The old stimulus playbook, which involved cheap lending and a massive push to infrastructure to boost the economy, is no longer relevant, according to institutional investors. So what can China's government do this time around?
The new China-Singapore Green Finance Taskforce is expected to facilitate easier access to green bonds in both markets through stock exchange connections and digital trading.
A bullish message of Hong Kong's re-emergence was conveyed by a stellar cast of speakers at the Global Leaders' Summit.
Singapore sovereign wealth fund GIC is leading a $240 million Series D funding round for open source technology company Grafana Labs; South Korea’s Yellow Umbrella Mutual Aid Fund is seeking managers for a $328 million real estate mandate; Hong Kong's Mandatory Provident Fund (MPF) posted HK$76.2 billion loss in the first quarter of 2022, and more.
Central bank heads could be replaced in China, Taiwan, Korea, and Japan in the coming three months. Whether the incumbents stay or not, all four face important policy challenges.
China's central bank has clarified operational details of the market access scheme, through which Standard Chartered expects strong early trading in July.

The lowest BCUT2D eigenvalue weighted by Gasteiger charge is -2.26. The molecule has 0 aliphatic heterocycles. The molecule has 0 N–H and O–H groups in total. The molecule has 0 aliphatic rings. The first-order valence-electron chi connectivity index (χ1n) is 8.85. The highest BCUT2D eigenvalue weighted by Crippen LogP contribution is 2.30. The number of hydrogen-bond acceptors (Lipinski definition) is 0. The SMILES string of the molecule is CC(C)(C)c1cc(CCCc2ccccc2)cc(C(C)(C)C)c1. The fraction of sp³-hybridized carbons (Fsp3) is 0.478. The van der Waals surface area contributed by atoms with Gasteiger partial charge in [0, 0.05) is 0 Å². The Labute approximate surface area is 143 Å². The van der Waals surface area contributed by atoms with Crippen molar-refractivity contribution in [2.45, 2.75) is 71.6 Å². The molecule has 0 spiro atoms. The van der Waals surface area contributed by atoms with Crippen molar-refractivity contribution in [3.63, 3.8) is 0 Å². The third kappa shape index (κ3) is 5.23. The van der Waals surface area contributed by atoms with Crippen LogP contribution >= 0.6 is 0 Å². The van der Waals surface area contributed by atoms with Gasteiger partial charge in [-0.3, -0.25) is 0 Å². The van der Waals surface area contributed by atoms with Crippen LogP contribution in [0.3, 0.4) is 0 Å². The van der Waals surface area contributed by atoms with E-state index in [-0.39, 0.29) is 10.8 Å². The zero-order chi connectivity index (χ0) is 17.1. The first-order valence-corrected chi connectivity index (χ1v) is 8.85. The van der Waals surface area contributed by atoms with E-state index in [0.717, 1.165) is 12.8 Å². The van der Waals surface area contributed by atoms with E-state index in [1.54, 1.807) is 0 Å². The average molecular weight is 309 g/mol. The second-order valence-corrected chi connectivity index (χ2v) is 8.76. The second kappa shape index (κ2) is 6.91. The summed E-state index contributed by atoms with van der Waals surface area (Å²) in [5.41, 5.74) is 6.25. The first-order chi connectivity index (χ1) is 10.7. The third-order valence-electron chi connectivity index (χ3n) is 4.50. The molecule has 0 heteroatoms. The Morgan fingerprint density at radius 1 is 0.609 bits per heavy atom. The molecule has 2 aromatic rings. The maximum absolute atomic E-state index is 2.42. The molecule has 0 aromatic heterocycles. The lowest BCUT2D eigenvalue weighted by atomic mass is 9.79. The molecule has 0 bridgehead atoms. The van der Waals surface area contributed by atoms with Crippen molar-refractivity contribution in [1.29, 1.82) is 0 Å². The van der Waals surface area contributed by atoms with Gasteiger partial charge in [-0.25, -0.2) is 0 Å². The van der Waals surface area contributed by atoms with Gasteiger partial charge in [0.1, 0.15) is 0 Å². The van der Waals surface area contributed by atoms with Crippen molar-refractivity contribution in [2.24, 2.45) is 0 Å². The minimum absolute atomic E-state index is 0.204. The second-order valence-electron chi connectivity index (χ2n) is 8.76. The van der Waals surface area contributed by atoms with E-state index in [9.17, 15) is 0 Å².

The region’s top 300 institutional investors registered a 3% rise in assets under management during 2016, according to our 15th consecutive annual survey.
International fund houses have received further clarity on investments into China's interbank bond market, say sources, but central banks remain the biggest drivers of fast-rising inflows.
The nation committed to developing green finance during the G20 Leaders Summit, but needs to firmly set out its definition of the concept to gain international investor capital.
China has awarded the Rmb250 billion investment quota – second only to Hong Kong's Rmb270 billion – as it steps up its push to attract capital and secure A-share inclusion in MSCI indices.
The Chinese authorities have moved to address outstanding investor concerns over access to the mainland interbank bond market by issuing guidance and rules on capital remittance.
China's State Administration of Foreign Exchange has made a significant allocation to domestic equities. Why? And is it reducing its foreign allocation, as some suggest?